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Most dogs are happy as clams to be in the follower role. When they perceive that there is no leader stepping up to the plate, it is usually only out of that necessity that they step into the leader role, uncomfortably filling in the voids the best they can on their own.
Very few dogs are natural leaders, and even fewer have the desire to be such. But someone in the pack has to take control when there is authoritative presence as an alternative.
This should be an AHA! moment for you with your dog. Loving your dog as you would love another human - babying, coddling, sweet-talking - is not leadership to your dog but instead a display of weakness. Thus, your dog must step up to the plate and assert himself. This is the root cause of many if not most unstable dog behaviors.
The leader asserts dominance, the follower gives submission. When two dogs meet, they instantly assess who has the greater authoritative significance, with the more submissive deferring as a follower. This explains how the pack structure becomes formed and follower hierarchy established, as well as how both can change over time.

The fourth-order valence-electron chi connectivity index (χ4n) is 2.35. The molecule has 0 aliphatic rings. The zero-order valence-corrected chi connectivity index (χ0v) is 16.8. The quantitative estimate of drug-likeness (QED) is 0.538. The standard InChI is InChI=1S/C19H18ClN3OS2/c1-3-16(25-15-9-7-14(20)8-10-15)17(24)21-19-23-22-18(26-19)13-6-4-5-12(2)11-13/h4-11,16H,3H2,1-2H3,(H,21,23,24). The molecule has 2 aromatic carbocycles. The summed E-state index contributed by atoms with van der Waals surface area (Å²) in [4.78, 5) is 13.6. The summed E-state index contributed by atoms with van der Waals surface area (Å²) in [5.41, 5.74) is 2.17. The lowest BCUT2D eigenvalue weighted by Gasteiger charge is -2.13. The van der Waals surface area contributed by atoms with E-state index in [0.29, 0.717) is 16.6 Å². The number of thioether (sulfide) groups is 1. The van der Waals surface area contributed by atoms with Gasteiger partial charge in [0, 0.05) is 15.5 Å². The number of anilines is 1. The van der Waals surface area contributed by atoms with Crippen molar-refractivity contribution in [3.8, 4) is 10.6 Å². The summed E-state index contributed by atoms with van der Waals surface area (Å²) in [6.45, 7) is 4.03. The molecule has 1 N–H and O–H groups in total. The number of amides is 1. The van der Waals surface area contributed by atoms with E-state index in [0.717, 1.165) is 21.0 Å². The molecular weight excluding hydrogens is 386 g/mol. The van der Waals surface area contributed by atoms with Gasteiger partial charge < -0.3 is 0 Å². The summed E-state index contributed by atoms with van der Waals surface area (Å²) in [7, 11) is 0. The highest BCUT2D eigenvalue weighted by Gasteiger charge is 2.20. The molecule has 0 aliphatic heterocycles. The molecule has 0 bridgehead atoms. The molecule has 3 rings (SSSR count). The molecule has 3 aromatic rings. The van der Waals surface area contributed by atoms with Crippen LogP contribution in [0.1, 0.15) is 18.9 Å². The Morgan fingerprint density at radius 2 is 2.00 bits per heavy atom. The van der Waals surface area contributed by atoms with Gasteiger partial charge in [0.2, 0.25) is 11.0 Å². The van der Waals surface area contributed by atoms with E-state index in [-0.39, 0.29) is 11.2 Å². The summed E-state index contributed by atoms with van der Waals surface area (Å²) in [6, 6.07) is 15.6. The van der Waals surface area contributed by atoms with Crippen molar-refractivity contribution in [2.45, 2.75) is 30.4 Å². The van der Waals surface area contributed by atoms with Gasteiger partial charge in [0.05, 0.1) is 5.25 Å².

Humans miss the point of how quickly dogs read their body language as assess their strengths but more often weaknesses. If you present yourself as a coddling human mommy or shouting human dad, you are deemed by the dog as being not worthy of respect. If you present yourself with strong, calm, silent assertive body language which connotes your leadership significance, you will gain the dog’s obedient respect.
Dogs Size Up One Another - plus us humans - Immediately
When one dog meets another, each sizes the other up within seconds of a rich dialogue which is invisible to most humans. Within a matter of seconds, they move into one another’s space and evaluate the leader/submissive positions which are to be taken, and progress to solidify these positions; these may change over time, but they are the meet/greet starting communication. The progress consists of each either approaching one another with the butt siff hand shake (if this progresses well, as is fine and dandy) or the head on, eye-to-eye meeting which means a confrontation is imminent and neither is giving ground.
We as humans have a compromising and appeasing way of co-existing with one another. To dogs this is a mish-mash. Dogs are black and white when it comes to leader and follower roles (although these can evolve and change over time), and the meeting establishes these roles immediately.
The Alpha Pack Leader If your dog had grown up with his litter in the wild, they would have most likely lived their lives in the closely structured social order of their pack. While young, your pup and his litter mates would have begun learning the workings of the pack's social system. As they grew, they would begin establishing their place in the pack's hierarchy pecking order of dominance.